Chair McCollum Statement at the Future Defense Spending Hearing
Congresswoman Betty McCollum (D-MN), Chair of the Defense Subcommittee, delivered the following remarks at the Subcommittee's hearing on Future Defense Spending.
This afternoon the subcommittee will hold its third hearing in a series to discuss emerging issues that affect future defense spending.
While cyber security, nuclear modernization, and Overseas Contingency Operations funding are three unrelated topics, a common thread that unites them is the significant impact they have had on our bill in the last several years and how they will continue to shape our work for years to come.
Today we will hear from four witnesses:
- Niloofar Howe, a Senior Fellow with New America will discuss cyber security;
- James Acton, the Co-Director of the Nuclear Policy Program at the Carnegie Endowment for International Peace will cover nuclear modernization;
- Mandy Smithberger, the Director of the Center for Defense Information at the Project on Government Oversight will detail problems with OCO spending; and
- Roger Zakheim, the Washington Director of the Ronald Reagan Presidential Foundation and Institute will address broad spending issues.
In the last decade we have transitioned from thinking of cyber security as primarily a function of protecting the Department of Defense Information Networks to creating a functional cyber combatant command and integrating cyber effects into most missions.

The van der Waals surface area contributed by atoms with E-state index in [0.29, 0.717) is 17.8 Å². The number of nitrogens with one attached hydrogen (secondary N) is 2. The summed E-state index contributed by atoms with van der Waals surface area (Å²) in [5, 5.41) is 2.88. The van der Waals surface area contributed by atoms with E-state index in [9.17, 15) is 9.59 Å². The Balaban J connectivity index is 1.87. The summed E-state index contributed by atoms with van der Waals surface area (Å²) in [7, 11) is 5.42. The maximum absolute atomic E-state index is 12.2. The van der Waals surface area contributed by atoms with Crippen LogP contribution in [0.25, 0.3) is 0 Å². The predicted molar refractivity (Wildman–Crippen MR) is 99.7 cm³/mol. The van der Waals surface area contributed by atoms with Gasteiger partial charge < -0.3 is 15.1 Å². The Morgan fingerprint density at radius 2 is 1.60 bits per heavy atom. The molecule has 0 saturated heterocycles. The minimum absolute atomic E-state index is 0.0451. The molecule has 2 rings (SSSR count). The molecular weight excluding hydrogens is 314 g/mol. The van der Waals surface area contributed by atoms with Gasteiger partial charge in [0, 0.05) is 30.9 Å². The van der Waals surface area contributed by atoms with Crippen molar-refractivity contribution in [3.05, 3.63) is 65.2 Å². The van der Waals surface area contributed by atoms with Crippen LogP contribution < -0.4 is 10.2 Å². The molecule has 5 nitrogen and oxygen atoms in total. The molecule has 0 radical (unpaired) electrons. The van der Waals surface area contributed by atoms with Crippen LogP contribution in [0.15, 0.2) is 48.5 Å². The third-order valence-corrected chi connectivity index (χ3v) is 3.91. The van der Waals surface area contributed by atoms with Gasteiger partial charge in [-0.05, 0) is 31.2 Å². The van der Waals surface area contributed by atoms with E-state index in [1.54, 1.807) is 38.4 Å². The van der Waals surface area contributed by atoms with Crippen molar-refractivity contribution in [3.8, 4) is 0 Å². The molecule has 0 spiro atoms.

Our adversaries will continue to advance their techniques and capabilities, which will force our subcommittee, and the whole of government, to evolve.
Few efforts will have a more significant budgetary impact than nuclear modernization.
Aging systems such as Minutemen ICBMs, Ohio-class submarines, and B-1 and B-2 bombers necessitate modernizing foundational components of the nuclear triad.
In its most recent report projecting the 10-year costs of nuclear forces, CBO estimated the nuclear enterprise to cost DoD $326 billion from 2019 to 2028.
When combined with costs borne by the Department of Energy, the total was 23% greater than CBO’s previous estimate.
And finally, the end of the Budget Control Act caps on discretionary spending allows us to have a more honest conversation about OCO.
In the last ten years, Democratic and Republican administrations and Congresses used OCO as a budget gimmick to circumvent BCA caps.
It is time we correct those past mistakes, and I would to remind my colleagues that our FY 2021 House report stated, “The OCO experiment has been an abject failure and has given the Department a budgetary relief valve that has allowed it to avoid making difficult decisions.”
Our subcommittee will face a series of difficult decisions in the coming months, and I hope our witnesses will provide information that will help guide us in making some of those choices.